So #Felix is no longer just a brand of cat food or a defunct cartoon character, but embodies a new marque of heroism and maverick adventure. A stuntman extraordinaire, who last night earned much sort after one word equity.
Felix Baumgartner, a 43-year-old Austrian, former military parachutist, skydived into the record books. Jumping from 23 miles above the earth, Felix reached a mind numbing maximum speed of 833.9 miles per hour (1,342 kilometres per hour)- amounting to Mach 1.24, faster than the speed of sound.
In the midst of all the furore surrounding our new superstar, I’d like to take a moment to celebrate the brand hero who made it all possible – Red Bull.
Over the past 10 years Red Bull has done its level best to own and invest its central ethos into speed, adventure and heroics . From the Flugtag to Felix, Red Bull has taken the reins, moving beyond usual corporate sponsorship and creating extraordinary events tailor-made to communicate its values, in an uncompromising pursuit of brand nirvana.
Back in a land time has forgotten I developed a strategic roll out for a net channel, Network of The World: a challenging brand with a passion to be the first footing web entrepreneurs of the new age of information culture. NOW were looking for a big idea to kick start the brand across the globe. I found a team of adventurers with a big event idea, and they introduced me to Joe Kittinger.
Until yesterday Mr Kittinger was the parachute record holder. His 1960 record was broken by Felix, who Kittinger coached and mentored throughout the development of the jump. Kittinger was the only person allowed to communicate with Mr Baumgartner while he was inside the capsule which carried him into space.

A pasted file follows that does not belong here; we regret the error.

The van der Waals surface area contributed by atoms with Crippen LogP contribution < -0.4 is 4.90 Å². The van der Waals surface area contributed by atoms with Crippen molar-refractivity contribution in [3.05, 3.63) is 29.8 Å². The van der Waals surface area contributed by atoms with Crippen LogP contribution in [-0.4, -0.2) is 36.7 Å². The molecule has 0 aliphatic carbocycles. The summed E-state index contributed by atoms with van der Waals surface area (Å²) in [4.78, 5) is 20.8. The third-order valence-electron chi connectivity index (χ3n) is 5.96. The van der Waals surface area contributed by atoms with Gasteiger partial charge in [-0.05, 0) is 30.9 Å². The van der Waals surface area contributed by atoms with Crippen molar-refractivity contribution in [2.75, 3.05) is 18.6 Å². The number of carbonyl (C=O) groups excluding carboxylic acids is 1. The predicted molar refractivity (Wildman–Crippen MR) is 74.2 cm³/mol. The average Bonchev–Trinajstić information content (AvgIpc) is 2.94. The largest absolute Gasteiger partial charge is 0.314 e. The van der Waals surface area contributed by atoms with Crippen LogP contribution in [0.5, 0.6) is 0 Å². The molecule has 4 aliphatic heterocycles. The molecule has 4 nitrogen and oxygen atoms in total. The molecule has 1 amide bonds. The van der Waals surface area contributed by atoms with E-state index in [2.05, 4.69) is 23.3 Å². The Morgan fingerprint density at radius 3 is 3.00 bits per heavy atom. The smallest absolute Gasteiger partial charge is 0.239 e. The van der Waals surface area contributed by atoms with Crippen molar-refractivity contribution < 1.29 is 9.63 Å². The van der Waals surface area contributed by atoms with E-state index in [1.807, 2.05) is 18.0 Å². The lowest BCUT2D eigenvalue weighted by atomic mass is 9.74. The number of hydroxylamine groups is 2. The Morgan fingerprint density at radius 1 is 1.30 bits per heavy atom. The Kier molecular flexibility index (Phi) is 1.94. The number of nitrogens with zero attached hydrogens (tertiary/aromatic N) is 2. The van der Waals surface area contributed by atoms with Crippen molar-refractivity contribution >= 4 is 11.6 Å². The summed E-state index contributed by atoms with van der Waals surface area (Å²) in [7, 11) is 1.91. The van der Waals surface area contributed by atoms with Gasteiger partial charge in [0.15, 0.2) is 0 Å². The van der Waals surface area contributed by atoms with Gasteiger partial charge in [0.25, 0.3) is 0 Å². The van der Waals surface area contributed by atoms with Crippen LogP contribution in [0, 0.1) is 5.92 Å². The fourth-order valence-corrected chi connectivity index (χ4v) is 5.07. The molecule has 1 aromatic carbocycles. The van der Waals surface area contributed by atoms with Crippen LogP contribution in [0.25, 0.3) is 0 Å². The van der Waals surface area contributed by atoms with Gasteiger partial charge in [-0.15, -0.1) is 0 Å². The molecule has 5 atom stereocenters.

Kittinger was a scarily impressive action man; a real life super hero whose bravery allowed the development of suits used by the Space crews who ultimately stepped foot on the moon. His primitive jumps 50 years ago did not benefit from the technology which aided Felix in the 21st century. His adventure had all the qualities of great stories that capture imaginations around the world. It was dangerous, it was visually captivating, it was a tale of one man triumphing against the odds, and he was ready to work with us to make it happen again.
We spent months working on a means to bring the event to fruition, but alas NOW did not have the resources to enable a edge of space jump back in 1999. Their loss was Red Bull’s gain, and so naturally I have been watching Red Bull’s methodology of delivering the hype for Felix’s jump keenly.
The brand has paid meticulous attention to detail, drilling down to the heroics and the romance of the story, creating a captivating narrative that will benefit them for years to come. They are one of very few brands with the guts and disruptive forethought to own this type of event, and a number of lessons might be learnt from them.
Many, many brands search for global ubiquity. Many are on the constant look out for big ideas, throwing massive budgets behind half pregnant creatives framed by global advertising support. Few ignite the imagination and match a brand ethos. All too often time is wasted on ill considered, flash-in-the-pan stunts that fail to ignite a relationship with the brand. Few invest in the brain power and few have the culture of patience to work through an idea. In a strict risk averse culture, it is almost impossible to nurture Maverick thought, or to embrace the odd personalities with the best ideas.
Yesterday Felix and Red Bull raised the bar. The challenge is clear: just as Baumgartner took Kittinger’s mantel, the global brand that will claim Red Bull’s throne will be the one that is able to contemplate the true definition of the little word with frightening, but powerful, career implications – risk.